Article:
Carson City: Gov. Steve Sisolak on Wednesday signed into law a bill that paves the way for Nevada to become the second state in the nation, after Washington, to offer state-managed health insurance plans. Sisolak signed the measure that seeks to create state-managed health insurance plans by 2026 at a Las Vegas medical center. It passed through the Legislature on May 30. The new law requires insurers that bid to cover Medicaid recipients and state employees to also bid to offer a so-called public option plan. State officials would select certain providers to be in-network for the public option plan and mandate that they charge 5% less in monthly premiums than the average plan on the state insurance marketplace created by the Affordable Care Act and 15% less by four years after it is first offered. Proponents argue a state-based public option will expand coverage to Nevada’s 350,000 uninsured residents and lower the cost of health insurance throughout the market. The bill’s detractors decry the price controls and worry that forcing doctors and hospitals to accept patients at lower costs could lead them to leave the state and exacerbate a practitioner shortage. The public option plan will have to undergo an actuarial study, and then the state would need to apply for a waiver from the federal government.
Concord: A bill seeking justice for run-over cats is heading to the governor’s desk, minus the name of the animal that inspired it. State law already requires drivers who injure or kill dogs to notify police or the animals’ owners, or else face a $1,000 fine, but Rep. Daryl Abbas, R-Salem, sponsored a bill to give cats equal footing after the death of his 5-year-old cat, Arrow. The House passed the bill in April, as did the Senate, but the latter objected to dubbing it “Arrow’s Law.” The House agreed Thursday to drop the name and advance the bill to Gov. Chris Sununu, who has said he will sign it. Rep. Thomas Walsh, chair of the House Transportation Committee, urged his colleagues to support the bill despite the change. “While we will always remember Arrow, there was no objection from the committee,” said Walsh, R-Hooksett. In any state, hitting an animal with a car could be a potential violation as destruction of property, but animal advocates say the New Hampshire bill is part of a trend of states going further. In Massachusetts, the law includes cats and dogs. New York requires drivers to report injuries to dogs, cats, horses or cattle. And Rhode Island’s statute covers all domesticated animals.
Assistant store manager Rachael Guzman looks over a "mini pig" surfboard for sale at Lucky Dog Surf Co. in Sea Bright, N.J., on Tuesday. The shop is struggling to keep merchandise stocked at a time when demand for surfing equipment has increased, with many people suddenly seeking solitary outdoor activities during the pandemic. (Photo: Doug Hood)
Asbury Park: Surf shops have been swamped with both new and veteran surfers searching for a safe, socially distanced activity during a pandemic, along with the exhilaration that comes with the sport. Now, surfboard manufacturers racing to meet the demand can’t keep up. Surfers are waiting longer and paying more. Melissa D’Anna opened Lucky Dog Surf Co. in Sea Bright in 2017, helping the township recover from superstorm Sandy, and she quickly built a following. She worried the pandemic would put a stop to her momentum. But the surfing industry, estimated by the Surf Industry Manufacturers Assocation to generate upward of $8 billion a year, found itself with a nearly perfect set of circumstances. Some people with vacation homes at the Shore moved there full time and could surf after work. Others had federal relief checks that they could spend on new hobbies. Surfers said they began to see their tight-knit community expand. “You saw people you hadn’t seen out the water in a while,” said Mickey Schluter, a 23-year-old surfer from Fair Haven. Local manufacturers said orders for boards spiked, forcing them to scramble to fill them. Brian Wynn, owner of Wynn Surfboards in Egg Harbor Township, said he’s about two months behind schedule.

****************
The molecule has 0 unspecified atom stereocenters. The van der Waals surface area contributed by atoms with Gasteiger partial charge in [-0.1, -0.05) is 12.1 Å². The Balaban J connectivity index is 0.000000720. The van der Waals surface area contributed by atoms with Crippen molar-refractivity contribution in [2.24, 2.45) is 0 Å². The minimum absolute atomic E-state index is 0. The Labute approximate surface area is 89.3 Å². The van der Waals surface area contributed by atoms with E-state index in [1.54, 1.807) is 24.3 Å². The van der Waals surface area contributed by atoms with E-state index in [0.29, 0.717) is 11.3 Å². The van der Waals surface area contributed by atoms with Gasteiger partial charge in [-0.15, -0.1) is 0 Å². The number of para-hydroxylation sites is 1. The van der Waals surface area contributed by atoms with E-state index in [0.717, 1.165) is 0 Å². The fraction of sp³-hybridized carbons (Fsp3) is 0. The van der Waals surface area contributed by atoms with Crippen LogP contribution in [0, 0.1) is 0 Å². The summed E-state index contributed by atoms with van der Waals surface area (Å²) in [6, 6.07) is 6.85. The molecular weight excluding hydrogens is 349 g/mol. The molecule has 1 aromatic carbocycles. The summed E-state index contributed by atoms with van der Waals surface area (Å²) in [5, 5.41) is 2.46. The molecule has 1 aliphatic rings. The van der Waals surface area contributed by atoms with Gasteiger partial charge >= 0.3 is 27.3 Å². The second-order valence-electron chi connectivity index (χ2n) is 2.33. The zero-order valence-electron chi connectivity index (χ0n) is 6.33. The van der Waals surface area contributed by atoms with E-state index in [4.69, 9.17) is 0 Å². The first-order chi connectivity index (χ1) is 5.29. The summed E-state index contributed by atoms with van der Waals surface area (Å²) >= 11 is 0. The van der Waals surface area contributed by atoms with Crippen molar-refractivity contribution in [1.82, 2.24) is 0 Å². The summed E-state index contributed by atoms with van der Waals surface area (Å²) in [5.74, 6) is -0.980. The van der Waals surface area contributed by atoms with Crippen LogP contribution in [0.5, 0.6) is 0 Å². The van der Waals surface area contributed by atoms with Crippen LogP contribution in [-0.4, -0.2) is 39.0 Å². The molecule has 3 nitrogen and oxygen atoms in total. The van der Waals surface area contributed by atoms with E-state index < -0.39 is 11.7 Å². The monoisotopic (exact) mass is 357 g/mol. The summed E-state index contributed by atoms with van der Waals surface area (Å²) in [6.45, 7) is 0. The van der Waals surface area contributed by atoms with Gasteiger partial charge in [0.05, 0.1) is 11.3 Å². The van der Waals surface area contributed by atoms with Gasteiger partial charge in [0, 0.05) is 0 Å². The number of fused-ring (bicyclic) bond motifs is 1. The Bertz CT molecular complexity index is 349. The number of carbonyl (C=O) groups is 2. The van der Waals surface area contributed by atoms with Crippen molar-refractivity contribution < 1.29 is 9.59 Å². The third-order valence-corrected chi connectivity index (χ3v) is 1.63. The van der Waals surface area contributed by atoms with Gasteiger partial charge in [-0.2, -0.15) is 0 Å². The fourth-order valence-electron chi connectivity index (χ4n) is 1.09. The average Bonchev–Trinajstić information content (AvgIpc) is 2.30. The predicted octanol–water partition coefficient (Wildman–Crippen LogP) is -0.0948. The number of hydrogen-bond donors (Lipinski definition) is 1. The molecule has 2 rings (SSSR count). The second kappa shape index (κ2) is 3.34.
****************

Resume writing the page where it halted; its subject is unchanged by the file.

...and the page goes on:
Santa Fe: The state’s top information technology official says a new $100 million state account for expanding access to high-speed internet is just a start, and investments of $1 billion are likely needed to modernize infrastructure. Information Technology Secretary John Salazar told a panel of legislators Thursday that international consultant Deloitte is helping the state anticipate opportunities for federal grant money to improve internet access and data transfer rates. “They’re scoping out those grants,” he said. “We need to be up there, front and center, asking for the money.” Salazar said the consultant is also looking at internet infrastructure programs in seven comparable states for effective solutions. He said states like Colorado, Minnesota and Montana have some things in common with New Mexico in terms of geography and obligations to Native American communities. The COVID-19 pandemic and a yearlong pivot to online learning have exposed gaps in internet access across swaths of the state. Over 20% of students were left without internet at home at the start of the pandemic, and a state district court judge has directed the state to move quickly on improvements for pupils.
Deon Stewart and daughter Semiyah, of New York, join other spectators as they watch a fireworks display on the east side of Manhattan as part of Independence Day festivities in New York on July 4, 2018. (Photo: Craig Ruttle/AP)